We love reading Manchester books, whether they’re set in our city or written by a local author. And this year, there’s a whole host of new releases to catch up with.
From non-fiction about Manchester’s music scene, favourite TV show or history to crime thrillers and new young adult fiction, there really is something for everyone.
So whether you’re looking to treat yourself or for a perfect present, these new titles should keep all Manchester bookworms entertained this lockdown and beyond.
The Rats’ Tales: The Official Biography
In the past decade, the UK’s most famous busking band The Piccadilly Rats have conquered the country from London to Blackpool, appeared on the main stage at some of the biggest festivals in the UK, and even appeared on ITV’s Judge Rinder Show.
Their ability to stop commuters and shoppers in their tracks by the sight, sound and sheer insanity of their performance has left many onlookers wondering just who these people were, and how the hell they got here.
Now, Martin Green’s official biography, published in September with a foreword by Clint Boon, tells the official story.
Out now in paperback and ebook, published by Empire Publications.
While We Were Getting High: Britpop and the 90s
Photographer Kevin Cummins documented the rise and fall of Cool Britannia – and now his new book discusses its legacy with key players.
Kevin spent the 90s as chief photographer at NME, and While We Were Getting High is a nostalgic look back at the Britpop era through hundreds of striking photos – many never seen before.
Out now in hardback and ebook, published by Cassell Illustrated.
I Wanna Be Yours
The Bard of Salford has had an extraordinary life, filled with remarkable personalities: from Nico to Chuck Berry; Bernard Manning to Linton Kwesi Johnson; Elvis Costello to Gregory Corso; Mark E. Smith to Gil Scott Heron and Joe Strummer and on to more recent fans and collaborators like Alex Turner, Plan B and Guy Garvey.
And now, aged 71, John Cooper Clarke has written his first memoir, interspersed with stories of his rock’n’roll and performing career and named after one of his most famous poems, I Wanna Be Yours.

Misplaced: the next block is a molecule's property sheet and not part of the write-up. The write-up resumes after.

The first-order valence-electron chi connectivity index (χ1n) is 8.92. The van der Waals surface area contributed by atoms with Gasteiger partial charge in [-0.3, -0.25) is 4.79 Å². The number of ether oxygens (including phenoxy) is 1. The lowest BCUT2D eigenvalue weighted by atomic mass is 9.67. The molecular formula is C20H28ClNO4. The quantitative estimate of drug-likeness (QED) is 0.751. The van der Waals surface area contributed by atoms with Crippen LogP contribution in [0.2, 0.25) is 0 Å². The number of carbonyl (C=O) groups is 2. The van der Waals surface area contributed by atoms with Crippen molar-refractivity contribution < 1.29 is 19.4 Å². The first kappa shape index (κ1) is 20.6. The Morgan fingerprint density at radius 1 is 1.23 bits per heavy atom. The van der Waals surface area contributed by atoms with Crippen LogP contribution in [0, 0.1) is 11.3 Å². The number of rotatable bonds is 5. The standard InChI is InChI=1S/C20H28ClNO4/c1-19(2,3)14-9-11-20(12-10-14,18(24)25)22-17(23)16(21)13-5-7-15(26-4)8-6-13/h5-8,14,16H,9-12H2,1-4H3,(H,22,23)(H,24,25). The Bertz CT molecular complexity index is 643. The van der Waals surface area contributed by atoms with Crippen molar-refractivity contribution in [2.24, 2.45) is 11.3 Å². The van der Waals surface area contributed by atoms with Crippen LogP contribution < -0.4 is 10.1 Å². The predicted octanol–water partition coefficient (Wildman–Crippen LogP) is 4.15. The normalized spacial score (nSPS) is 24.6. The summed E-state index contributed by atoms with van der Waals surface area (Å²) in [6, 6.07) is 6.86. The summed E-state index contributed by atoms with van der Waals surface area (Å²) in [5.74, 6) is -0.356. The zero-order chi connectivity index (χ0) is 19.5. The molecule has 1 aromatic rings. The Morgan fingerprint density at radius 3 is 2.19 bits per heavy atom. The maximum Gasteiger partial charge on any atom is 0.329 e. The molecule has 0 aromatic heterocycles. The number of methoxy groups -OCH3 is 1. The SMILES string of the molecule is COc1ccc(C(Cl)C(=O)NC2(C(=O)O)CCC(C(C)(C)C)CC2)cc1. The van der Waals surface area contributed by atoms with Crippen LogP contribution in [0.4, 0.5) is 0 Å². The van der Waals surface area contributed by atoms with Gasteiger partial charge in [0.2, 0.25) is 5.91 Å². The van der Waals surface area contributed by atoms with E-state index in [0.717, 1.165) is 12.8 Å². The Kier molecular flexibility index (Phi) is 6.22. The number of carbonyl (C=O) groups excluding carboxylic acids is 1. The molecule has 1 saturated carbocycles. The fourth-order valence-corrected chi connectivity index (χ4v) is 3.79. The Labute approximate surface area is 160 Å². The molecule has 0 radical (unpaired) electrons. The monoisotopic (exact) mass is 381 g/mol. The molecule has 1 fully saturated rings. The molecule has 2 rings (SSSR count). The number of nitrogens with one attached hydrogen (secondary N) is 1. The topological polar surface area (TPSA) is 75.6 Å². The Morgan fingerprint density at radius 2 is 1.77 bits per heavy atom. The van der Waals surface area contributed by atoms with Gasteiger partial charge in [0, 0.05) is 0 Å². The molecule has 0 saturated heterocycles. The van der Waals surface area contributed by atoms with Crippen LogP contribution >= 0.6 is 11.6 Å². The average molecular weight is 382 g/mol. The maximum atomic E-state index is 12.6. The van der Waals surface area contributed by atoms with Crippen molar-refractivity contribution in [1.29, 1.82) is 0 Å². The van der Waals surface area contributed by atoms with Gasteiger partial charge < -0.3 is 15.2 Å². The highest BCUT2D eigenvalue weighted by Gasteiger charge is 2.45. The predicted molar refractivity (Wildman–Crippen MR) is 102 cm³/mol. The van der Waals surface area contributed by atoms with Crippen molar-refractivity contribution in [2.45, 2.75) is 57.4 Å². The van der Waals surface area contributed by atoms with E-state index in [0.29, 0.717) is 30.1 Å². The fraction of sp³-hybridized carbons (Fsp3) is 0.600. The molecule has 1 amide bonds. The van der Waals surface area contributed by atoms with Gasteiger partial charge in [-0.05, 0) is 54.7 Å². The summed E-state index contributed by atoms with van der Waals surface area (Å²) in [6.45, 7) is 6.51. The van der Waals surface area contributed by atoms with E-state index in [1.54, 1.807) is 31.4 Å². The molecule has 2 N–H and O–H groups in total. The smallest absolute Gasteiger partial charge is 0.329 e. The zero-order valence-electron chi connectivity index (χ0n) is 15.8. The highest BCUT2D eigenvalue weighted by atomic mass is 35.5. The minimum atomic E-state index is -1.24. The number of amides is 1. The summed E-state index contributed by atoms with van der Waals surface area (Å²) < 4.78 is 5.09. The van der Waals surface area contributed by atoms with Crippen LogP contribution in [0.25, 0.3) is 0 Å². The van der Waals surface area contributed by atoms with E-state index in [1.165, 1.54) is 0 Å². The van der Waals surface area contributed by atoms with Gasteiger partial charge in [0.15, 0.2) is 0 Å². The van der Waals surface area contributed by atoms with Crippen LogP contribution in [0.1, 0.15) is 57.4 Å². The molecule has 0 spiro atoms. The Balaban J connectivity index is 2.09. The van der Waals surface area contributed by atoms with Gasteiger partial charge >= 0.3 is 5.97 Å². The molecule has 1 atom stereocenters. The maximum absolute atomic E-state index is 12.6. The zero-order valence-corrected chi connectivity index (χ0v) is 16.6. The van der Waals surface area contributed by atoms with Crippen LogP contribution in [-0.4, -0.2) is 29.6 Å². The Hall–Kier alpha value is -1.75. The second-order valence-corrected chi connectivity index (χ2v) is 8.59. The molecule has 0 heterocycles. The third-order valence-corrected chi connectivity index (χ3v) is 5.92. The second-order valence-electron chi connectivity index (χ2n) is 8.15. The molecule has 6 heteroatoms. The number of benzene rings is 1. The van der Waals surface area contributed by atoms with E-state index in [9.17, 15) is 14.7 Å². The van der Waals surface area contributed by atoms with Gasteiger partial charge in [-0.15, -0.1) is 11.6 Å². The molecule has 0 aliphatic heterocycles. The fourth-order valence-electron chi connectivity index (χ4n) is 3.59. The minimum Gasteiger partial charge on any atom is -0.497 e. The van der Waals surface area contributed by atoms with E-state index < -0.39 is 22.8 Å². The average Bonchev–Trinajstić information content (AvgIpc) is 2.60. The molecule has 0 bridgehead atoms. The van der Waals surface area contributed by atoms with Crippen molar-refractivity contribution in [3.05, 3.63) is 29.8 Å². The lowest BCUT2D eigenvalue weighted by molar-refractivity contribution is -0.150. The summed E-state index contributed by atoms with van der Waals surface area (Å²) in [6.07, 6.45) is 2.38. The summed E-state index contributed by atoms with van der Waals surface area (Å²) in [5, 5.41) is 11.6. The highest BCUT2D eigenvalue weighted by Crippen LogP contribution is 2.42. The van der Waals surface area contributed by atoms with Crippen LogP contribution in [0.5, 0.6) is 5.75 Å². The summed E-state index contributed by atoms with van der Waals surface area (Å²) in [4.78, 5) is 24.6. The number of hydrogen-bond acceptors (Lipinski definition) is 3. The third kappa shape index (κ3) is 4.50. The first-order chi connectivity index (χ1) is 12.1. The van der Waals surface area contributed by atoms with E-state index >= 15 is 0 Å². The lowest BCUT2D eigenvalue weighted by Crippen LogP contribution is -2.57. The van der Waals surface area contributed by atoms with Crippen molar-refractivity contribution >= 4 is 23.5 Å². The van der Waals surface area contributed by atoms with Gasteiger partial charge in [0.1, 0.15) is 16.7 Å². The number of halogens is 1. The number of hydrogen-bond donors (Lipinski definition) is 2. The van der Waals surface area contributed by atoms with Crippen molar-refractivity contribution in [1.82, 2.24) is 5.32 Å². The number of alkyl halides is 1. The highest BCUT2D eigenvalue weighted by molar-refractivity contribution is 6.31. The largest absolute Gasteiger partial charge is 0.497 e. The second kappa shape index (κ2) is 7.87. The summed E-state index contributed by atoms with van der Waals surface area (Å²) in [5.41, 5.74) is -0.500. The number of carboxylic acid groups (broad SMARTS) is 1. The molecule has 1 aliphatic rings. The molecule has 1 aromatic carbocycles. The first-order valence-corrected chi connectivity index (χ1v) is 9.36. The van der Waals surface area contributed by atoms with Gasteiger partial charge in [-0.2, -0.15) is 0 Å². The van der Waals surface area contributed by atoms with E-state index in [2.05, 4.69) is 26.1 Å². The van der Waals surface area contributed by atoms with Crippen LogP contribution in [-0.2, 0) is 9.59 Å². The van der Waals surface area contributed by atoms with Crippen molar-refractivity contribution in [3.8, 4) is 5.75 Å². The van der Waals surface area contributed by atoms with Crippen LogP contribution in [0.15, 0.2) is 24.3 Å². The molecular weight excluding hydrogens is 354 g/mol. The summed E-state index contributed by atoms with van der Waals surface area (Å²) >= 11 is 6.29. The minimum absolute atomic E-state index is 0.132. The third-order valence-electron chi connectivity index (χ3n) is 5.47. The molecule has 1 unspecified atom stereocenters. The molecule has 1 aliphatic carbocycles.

Published in October, it’s a memoir fizzing with John’s trademark wit and wicked humour, revealing an incredible career which starts in Salford, spans five decades and as many continents, and features an incredible cast of characters along the way.
Out now in hardback, ebook and as an audiobook, published by Picador.
60 Years of Coronation Street
Celebrating the show’s diamond anniversary later this year, 60 Years of Coronation Street is an exhaustive, compelling and entertaining history packed full of features and long forgotten photos.
The book takes readers through every year with a unique timeline that highlights key plot lines and significant production events, accompanied by interviews with key actors, producers and production staff.
A special section on the show’s creator, Tony Warren, details how the programme evolved from page to screen and is illustrated with rare imagery and artefacts from his own archive.
Out now in hardback and ebook, published by Hamlyn.
Len Grant has been a photographer in Manchester for three decades, documenting the construction of some of our most iconic architecture and charting the revival of our most blighted neighbourhoods.
His early commissions included documenting the construction of The Bridgewater Hall – the new home for the Hallé orchestra – and on the other side of the city, he photographed from start to finish, the new indoor arena at Victoria Station.
This new book brings all his projects together in one 176-page retrospective volume.
Published on 10th November in hardback by Manchester University Press.
Manchester: Something Rich and Strange